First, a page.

CREES Noon Lecture. “Weapons of the Watchtower: Jehovah’s Witnesses and Resistance to Soviet Power.”
In this lecture, Baran will examine the history of the Soviet Jehovah’s Witnesses. Their story begins in the western borderlands in interwar Eastern Europe. Border shifts as a result of World War II brought these largely Ukrainian and Romanian believers onto Soviet soil. Now Soviet citizens, they not only survived decades of state persecution, but maintained their religious beliefs, communities, and way of life, and even found converts. Their journey suggests the need to broaden historical conceptions of dissent beyond the well-known urban, intellectual dissidents of the late Soviet era. The Witnesses, a rural, religious community, provide an ideal vehicle to do so because they ran one of the largest and most complex underground organizations in the postwar USSR. Their apocalyptic beliefs, door-to-door preaching, and rejection of secular society compelled them not to conform to even the most basic cultural and political norms of Soviet life. This lecture will explore the ways in which religion provided a powerful structure for ordinary, often rural citizens to form complex alternative communities that pushed the boundaries of control established by the Soviet state.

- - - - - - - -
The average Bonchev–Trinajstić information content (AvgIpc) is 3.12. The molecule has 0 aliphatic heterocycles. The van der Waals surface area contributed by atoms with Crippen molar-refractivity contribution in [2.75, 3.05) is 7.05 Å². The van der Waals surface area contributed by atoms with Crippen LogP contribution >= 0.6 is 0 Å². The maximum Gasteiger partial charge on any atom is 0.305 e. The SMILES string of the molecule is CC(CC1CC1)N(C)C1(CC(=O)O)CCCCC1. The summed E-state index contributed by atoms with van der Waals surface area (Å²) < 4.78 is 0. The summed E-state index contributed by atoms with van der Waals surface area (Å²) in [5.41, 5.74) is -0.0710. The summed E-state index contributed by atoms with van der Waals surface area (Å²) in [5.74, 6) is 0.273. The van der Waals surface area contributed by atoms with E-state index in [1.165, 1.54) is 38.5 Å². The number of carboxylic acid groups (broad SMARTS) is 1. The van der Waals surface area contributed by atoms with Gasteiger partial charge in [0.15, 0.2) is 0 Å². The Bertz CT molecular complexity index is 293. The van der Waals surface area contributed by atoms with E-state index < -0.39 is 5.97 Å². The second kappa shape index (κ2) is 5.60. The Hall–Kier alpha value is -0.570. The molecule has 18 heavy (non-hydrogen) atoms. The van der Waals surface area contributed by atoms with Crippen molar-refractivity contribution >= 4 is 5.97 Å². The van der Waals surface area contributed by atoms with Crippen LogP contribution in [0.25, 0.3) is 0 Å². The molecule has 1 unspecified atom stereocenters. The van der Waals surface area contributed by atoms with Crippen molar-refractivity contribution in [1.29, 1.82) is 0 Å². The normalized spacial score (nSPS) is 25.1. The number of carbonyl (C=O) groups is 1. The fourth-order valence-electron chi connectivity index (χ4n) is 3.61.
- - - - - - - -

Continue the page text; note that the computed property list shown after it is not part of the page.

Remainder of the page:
Emily B. Baran is assistant professor in the Department of History at Middle Tennessee State University. Her research explores the shifting contours of state control, human rights, and religious freedom in the Soviet Union and post-Soviet states. Her first monograph, Dissent on the Margins: How Soviet Jehovah’s Witnesses Defied Communism and Lived to Preach about It, will be published by Oxford University Press in April 2014. Her articles have appeared in Cahiers du Monde russe, Journal of Church and State, Russian Review, and Religion, State and Society. She is currently working on a second monograph, tentatively titled, Communism or Armageddon: Forging an Atheist State in Postwar Ukraine, which will examine the Soviet Union’s efforts to construct a cohesive sociopolitical order in its newly annexed western borderlands after World War II. It will offer a case study of one 1949 police investigation into a religious community in the village of Bila Tserkva, Ukraine.
Sponsors: CREES, Eurasia Collective, WCED
Part of the series Pluralism in Politics and Culture, a new initiative jointly sponsored by CREES and WCED that examines the foundations of free and open societies. The project builds on the university’s rich legacy of study and support of the dissident culture in the former Soviet Union and on several existing efforts at U-M. The series focuses on multiple facets of political pluralism, including its legal, cultural, and economic dimensions, and explore them in a broader historical context.
Emily Baran, assistant professor of history, Middle Tennessee State University